26 A. No, on the contrary. He told me that he

27 thought that they were telling the truth and that

28 Michael Jackson hadn’t done anything — 11435

1 Q. I’m sorry?

2 A. — to the kids.

3 Q. Did Brad Miller tell you that, in the course

4 of the telephone conversation he monitored, that

5 there was nothing Janet Arvizo said that would cause

6 him concern about her taking any kind of legal

7 action against Michael Jackson?

8 A. We’re talking about the Frank and Janet, not

9 the other —

10 Q. The telephone conversation.

11 A. Okay. There’s two tapes. One tape is

12 February 16th with the family. The other tape that

13 you found in the office was a tape-recording of

14 Frank’s call to Janet.

15 Q. Mr. Geragos, I’m asking about the telephone

16 conversations that were surreptitiously taped.

17 A. Frank’s call to Janet.

18 Q. Yeah. Because Brad Miller thought she was

19 going to shake him down for money, right?

20 A. That’s correct.

21 Q. That phone call was placed to Janet Arvizo,

22 correct?

23 A. That’s correct.

24 Q. Now, why exactly was Brad Miller placing a

25 telephone call to Janet Arvizo wherein he

26 anticipated she would then hit him up for money?

27 A. I don’t know why he was — why — I don’t

28 think Brad placed the phone call. I think that 11436

1 Frank placed the phone call. It sounds like it’s

2 his voice.

3 Q. Well, but they’re in the same room, right?

4 A. I don’t believe that they were. I think

5 that was a three-way call.

6 Q. Well, all right. But somebody set that up,

7 right?

8 A. I don’t know. You’d have to ask him. I

9 believe that the — that Frank said he was going to

10 call her. Brad told me that he was going to tape

11 it. I don’t think that they did it in the same

12 room.

13 Q. And Brad and Frank, Brad Miller and Frank

14 Cascio, then coordinated with each other to be able

15 to have this conference call tape-recorded without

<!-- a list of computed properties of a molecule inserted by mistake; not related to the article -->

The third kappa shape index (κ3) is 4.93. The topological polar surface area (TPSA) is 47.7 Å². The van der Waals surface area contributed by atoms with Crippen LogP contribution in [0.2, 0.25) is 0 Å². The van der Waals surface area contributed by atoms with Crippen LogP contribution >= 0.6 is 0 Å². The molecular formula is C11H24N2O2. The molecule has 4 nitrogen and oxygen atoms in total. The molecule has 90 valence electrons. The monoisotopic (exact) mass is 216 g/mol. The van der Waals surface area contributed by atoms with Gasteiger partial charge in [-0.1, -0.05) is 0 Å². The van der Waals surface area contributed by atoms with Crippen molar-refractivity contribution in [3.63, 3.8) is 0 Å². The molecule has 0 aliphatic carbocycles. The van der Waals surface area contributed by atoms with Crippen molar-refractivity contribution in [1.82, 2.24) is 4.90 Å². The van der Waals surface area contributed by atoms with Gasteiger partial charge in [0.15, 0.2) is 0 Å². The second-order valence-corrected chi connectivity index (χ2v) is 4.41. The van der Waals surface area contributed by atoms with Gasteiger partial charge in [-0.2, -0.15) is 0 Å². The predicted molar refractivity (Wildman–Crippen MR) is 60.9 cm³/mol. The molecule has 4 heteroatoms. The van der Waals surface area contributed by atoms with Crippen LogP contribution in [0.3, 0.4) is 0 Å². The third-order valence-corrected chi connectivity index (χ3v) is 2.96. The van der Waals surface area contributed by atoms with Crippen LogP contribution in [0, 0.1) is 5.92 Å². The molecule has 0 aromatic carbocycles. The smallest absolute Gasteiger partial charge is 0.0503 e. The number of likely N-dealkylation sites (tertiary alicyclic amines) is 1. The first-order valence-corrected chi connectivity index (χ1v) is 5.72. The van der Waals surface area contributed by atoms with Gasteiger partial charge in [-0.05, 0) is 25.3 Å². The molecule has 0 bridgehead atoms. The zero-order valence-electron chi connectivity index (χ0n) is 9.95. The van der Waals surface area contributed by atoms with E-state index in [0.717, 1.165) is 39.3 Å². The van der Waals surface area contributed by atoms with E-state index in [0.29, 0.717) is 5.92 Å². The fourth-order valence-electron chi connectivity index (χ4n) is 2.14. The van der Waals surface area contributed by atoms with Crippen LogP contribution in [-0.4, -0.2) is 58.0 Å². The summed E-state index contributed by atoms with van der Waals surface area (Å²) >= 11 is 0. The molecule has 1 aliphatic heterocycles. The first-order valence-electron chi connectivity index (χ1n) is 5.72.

16 Janet Arvizo’s knowledge; is that right?

17 A. I would just be assuming that. I don’t

18 know. I didn’t ask that question.

19 Q. All right. Now, did you ask Brad Miller if

20 he had a conversation with Frank Cascio in advance

21 of that, of that call, as to what Frank Cascio

22 should say to Janet?

23 A. No.

24 Q. Did he offer to you the fact that there was

25 a conversation between he and Mr. Cascio about what

26 would be said to Janet Arvizo?

27 A. Not that I remember, no.

28 Q. Did he tell you? 11437

1 A. I just assumed it, because it was recorded.

2 Q. Did he tell you in advance that they were

3 going to set up that telephone call, “he” being Mr.

4 Miller? Did Mr. Miller tell you in advance?

5 A. Mr. Miller didn’t tell me about it until you

6 seized — or “you” being the progression — seized

7 it from the office, and that’s when I asked. That

8 would have been sometime after November of 2003.

9 Q. Did Brad Miller write any reports to you

10 about his surveillance or investigation of the

11 Arvizo family?

12 MR. MESEREAU: Objection. Vague as to time;

13 relevance; beyond the scope.

14 MR. ZONEN: I didn’t hear the ruling, I’m

15 sorry.

16 THE COURT: It hasn’t come yet.

17 MR. ZONEN: Ahh. Maybe that’s why.

18 THE COURT: The objection is overruled.

19 THE WITNESS: Yes.

20 Q. BY MR. ZONEN: Did he write those reports to

21 you during the months of February and March of 2003?

22 A. No.

23 Q. Did he write them after March of 2003?

24 A. Yes.

25 MR. MESEREAU: Objection. Relevance; beyond

26 the scope.

27 THE COURT: I’ll leave the answer in. Next

28 question. 11438

1 Q. BY MR. ZONEN: When did you receive a report

2 from Brad Miller that specifically dealt with that

3 telephone conversation between Janet and Frank?

4 A. I don’t think that I did.

5 Q. Did he never — did he never write a report

6 about that conversation?

7 A. I don’t believe that he did.

8 Q. Did you ask him to write a report about that

9 conversation?

10 A. No.

11 Q. Why not?

12 A. Why?

13 Q. Did you think it was illegal?

14 A. At the time I felt, when I talked to him,

15 that he articulated to me at least a reasonable

16 expectation that a crime was going to be committed,

17 so, no, I did not think this was illegal.

18 Q. How many reports did Brad Miller write to

19 you about his investigation of the Arvizo family

20 prior to the end of April 2003?

21 A. I couldn’t tell you.

22 Q. Where are those reports today?

23 A. If they exist, I would have turned them

24 over.

25 Q. You don’t have them in your possession

26 anymore?

27 A. I don’t believe so.

28 Q. What do you mean by “if they exist”? Is it 11439

1 possible you destroyed those reports?

2 A. No, I’m saying if he made them.

3 Q. You don’t —

4 A. I wouldn’t have destroyed them. But if he

5 had made a report, I would have turned them over.